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Life on the Fly
     

Life on the Fly

by Azita
 
Azita continues dodging preconceptions about her music with her third solo album, Life on the Fly. While it's along the lines of Enantiodromia's subversive mix of jazz and vocal pop, this album is sharper, poppier, and stranger, with more of a rock edge -- though it's still a far cry from the angular fury of

Overview

Azita continues dodging preconceptions about her music with her third solo album, Life on the Fly. While it's along the lines of Enantiodromia's subversive mix of jazz and vocal pop, this album is sharper, poppier, and stranger, with more of a rock edge -- though it's still a far cry from the angular fury of the Scissor Girls. Life on the Fly is also a more holistic work than its predecessor, with its nine loose-limbed pieces feeling more like smaller parts of a larger work instead of self-contained tracks. Songs like the opener, "Wasn't in the Bargain," a depiction of the devil coming to collect on his deal, and the title track bounce along on black humor and electric pianos, creating a deceptively smooth foil for Azita's pointed vocals and lyrics. In some ways, she might be more formidable when she tries to sing prettily (or at least more conventionally) than she was with her previous band; like the music that surrounds her, she's rough and sophisticated at the same time, mixing intensity with stylishness and an aloofness that borders on the blasé. On "Life on the Fly," Azita sounds like a renegade socialite getting ready to take the scene down from the inside, and her voice adds a gravity and strangeness to even the lightest songs on the album, such as the swinging ode to a Svengali, "Miss Tony." But even in its sassiest moments, there's something eerie about Life on the Fly, a feeling that grows as the album progresses. "Another Kind of Trade," a somber, sad, more than slightly vengeful breakup ballad, is one of the most complex songs on this collection of songs that take unexpected twists and turns. Life on the Fly closes with two songs that make up the album's yin and yang: "Antarctica," despite its rolling, seemingly easygoing pianos, has a gray, muted melody; "Yours for Today," meanwhile, is downright sunny, albeit off-kilter. Even if Azita has traded her more overtly confrontational style for one that is more subtle, she's still challenging her audience.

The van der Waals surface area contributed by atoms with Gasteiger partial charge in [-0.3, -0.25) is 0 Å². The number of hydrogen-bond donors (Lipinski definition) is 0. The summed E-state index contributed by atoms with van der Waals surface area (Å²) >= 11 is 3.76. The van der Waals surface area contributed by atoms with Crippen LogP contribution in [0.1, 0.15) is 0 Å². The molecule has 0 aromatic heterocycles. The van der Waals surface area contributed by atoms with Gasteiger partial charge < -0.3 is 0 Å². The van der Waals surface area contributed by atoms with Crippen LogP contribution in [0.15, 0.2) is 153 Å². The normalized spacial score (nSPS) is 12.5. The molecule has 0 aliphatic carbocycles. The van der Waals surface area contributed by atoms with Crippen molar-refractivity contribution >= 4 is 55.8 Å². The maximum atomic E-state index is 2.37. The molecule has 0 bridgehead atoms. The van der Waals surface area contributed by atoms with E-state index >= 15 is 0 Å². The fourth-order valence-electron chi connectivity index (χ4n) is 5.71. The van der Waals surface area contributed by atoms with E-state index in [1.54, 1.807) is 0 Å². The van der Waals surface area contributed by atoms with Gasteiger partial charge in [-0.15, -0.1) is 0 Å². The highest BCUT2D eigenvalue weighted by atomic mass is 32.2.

Product Details

Release Date:
04/20/2004
Label:
Drag City
UPC:
0781484026426
catalogNumber:
264

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